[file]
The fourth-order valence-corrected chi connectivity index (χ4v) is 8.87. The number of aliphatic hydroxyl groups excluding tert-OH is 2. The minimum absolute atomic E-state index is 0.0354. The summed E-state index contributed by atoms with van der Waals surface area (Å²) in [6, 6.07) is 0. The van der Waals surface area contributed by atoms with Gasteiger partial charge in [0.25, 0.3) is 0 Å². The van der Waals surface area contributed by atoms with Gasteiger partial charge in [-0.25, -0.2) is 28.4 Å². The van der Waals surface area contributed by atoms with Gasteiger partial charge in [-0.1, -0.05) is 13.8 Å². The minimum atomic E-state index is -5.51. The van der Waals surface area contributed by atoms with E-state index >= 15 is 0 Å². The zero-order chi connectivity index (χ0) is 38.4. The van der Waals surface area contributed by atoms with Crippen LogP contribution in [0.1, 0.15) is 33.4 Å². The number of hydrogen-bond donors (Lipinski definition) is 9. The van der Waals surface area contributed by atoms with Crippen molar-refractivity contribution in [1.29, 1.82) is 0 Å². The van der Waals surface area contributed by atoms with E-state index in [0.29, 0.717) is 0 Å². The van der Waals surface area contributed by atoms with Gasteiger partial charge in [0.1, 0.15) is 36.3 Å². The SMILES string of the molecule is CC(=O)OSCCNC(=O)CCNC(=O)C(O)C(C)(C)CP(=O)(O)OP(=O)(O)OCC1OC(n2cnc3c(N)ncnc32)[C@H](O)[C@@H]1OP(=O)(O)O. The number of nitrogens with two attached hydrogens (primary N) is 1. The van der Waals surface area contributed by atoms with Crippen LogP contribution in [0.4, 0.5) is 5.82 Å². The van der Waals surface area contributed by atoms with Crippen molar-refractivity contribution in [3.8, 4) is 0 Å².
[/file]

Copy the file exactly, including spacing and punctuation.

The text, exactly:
The fourth-order valence-corrected chi connectivity index (χ4v) is 8.87. The number of aliphatic hydroxyl groups excluding tert-OH is 2. The minimum absolute atomic E-state index is 0.0354. The summed E-state index contributed by atoms with van der Waals surface area (Å²) in [6, 6.07) is 0. The van der Waals surface area contributed by atoms with Gasteiger partial charge in [0.25, 0.3) is 0 Å². The van der Waals surface area contributed by atoms with Gasteiger partial charge in [-0.25, -0.2) is 28.4 Å². The van der Waals surface area contributed by atoms with Gasteiger partial charge in [-0.1, -0.05) is 13.8 Å². The minimum atomic E-state index is -5.51. The van der Waals surface area contributed by atoms with E-state index >= 15 is 0 Å². The zero-order chi connectivity index (χ0) is 38.4. The van der Waals surface area contributed by atoms with Crippen LogP contribution in [0.1, 0.15) is 33.4 Å². The number of hydrogen-bond donors (Lipinski definition) is 9. The van der Waals surface area contributed by atoms with Crippen molar-refractivity contribution in [1.29, 1.82) is 0 Å². The van der Waals surface area contributed by atoms with E-state index in [0.29, 0.717) is 0 Å². The van der Waals surface area contributed by atoms with Gasteiger partial charge in [0.1, 0.15) is 36.3 Å². The SMILES string of the molecule is CC(=O)OSCCNC(=O)CCNC(=O)C(O)C(C)(C)CP(=O)(O)OP(=O)(O)OCC1OC(n2cnc3c(N)ncnc32)[C@H](O)[C@@H]1OP(=O)(O)O. The number of nitrogens with two attached hydrogens (primary N) is 1. The van der Waals surface area contributed by atoms with Crippen LogP contribution in [0.4, 0.5) is 5.82 Å². The van der Waals surface area contributed by atoms with Crippen molar-refractivity contribution in [3.8, 4) is 0 Å².